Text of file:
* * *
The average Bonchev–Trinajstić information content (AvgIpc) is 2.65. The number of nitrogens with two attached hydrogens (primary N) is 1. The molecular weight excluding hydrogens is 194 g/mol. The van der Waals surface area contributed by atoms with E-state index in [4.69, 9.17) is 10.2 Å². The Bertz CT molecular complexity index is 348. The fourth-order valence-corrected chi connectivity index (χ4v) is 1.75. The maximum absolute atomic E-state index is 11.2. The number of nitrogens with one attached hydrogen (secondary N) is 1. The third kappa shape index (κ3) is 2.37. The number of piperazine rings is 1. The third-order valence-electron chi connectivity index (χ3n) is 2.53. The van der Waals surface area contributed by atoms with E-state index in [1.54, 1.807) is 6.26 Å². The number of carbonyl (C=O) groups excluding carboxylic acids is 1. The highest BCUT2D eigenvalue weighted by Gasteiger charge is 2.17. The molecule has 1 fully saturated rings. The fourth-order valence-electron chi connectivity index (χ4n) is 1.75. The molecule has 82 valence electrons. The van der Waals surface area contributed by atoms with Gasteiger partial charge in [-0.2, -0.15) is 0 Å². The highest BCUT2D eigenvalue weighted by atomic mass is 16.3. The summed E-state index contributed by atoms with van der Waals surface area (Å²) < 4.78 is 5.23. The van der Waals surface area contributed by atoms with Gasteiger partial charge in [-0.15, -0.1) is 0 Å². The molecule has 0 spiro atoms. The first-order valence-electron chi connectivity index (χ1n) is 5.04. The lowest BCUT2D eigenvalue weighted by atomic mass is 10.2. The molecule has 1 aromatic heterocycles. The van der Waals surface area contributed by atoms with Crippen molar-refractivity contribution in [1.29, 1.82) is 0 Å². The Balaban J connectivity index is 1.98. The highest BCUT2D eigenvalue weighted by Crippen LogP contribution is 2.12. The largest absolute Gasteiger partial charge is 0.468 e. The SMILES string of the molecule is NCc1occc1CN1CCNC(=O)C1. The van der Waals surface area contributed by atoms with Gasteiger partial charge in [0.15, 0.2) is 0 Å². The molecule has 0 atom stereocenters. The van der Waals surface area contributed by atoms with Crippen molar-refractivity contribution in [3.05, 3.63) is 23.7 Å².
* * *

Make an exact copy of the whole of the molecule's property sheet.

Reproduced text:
The average Bonchev–Trinajstić information content (AvgIpc) is 2.65. The number of nitrogens with two attached hydrogens (primary N) is 1. The molecular weight excluding hydrogens is 194 g/mol. The van der Waals surface area contributed by atoms with E-state index in [4.69, 9.17) is 10.2 Å². The Bertz CT molecular complexity index is 348. The fourth-order valence-corrected chi connectivity index (χ4v) is 1.75. The maximum absolute atomic E-state index is 11.2. The number of nitrogens with one attached hydrogen (secondary N) is 1. The third kappa shape index (κ3) is 2.37. The number of piperazine rings is 1. The third-order valence-electron chi connectivity index (χ3n) is 2.53. The van der Waals surface area contributed by atoms with E-state index in [1.54, 1.807) is 6.26 Å². The number of carbonyl (C=O) groups excluding carboxylic acids is 1. The highest BCUT2D eigenvalue weighted by Gasteiger charge is 2.17. The molecule has 1 fully saturated rings. The fourth-order valence-electron chi connectivity index (χ4n) is 1.75. The molecule has 82 valence electrons. The van der Waals surface area contributed by atoms with Gasteiger partial charge in [-0.2, -0.15) is 0 Å². The highest BCUT2D eigenvalue weighted by atomic mass is 16.3. The summed E-state index contributed by atoms with van der Waals surface area (Å²) < 4.78 is 5.23. The van der Waals surface area contributed by atoms with Gasteiger partial charge in [-0.15, -0.1) is 0 Å². The molecule has 0 spiro atoms. The first-order valence-electron chi connectivity index (χ1n) is 5.04. The lowest BCUT2D eigenvalue weighted by atomic mass is 10.2. The molecule has 1 aromatic heterocycles. The van der Waals surface area contributed by atoms with Crippen molar-refractivity contribution in [1.29, 1.82) is 0 Å². The Balaban J connectivity index is 1.98. The highest BCUT2D eigenvalue weighted by Crippen LogP contribution is 2.12. The largest absolute Gasteiger partial charge is 0.468 e. The SMILES string of the molecule is NCc1occc1CN1CCNC(=O)C1. The van der Waals surface area contributed by atoms with Gasteiger partial charge in [0.15, 0.2) is 0 Å². The molecule has 0 atom stereocenters. The van der Waals surface area contributed by atoms with Crippen molar-refractivity contribution in [3.05, 3.63) is 23.7 Å².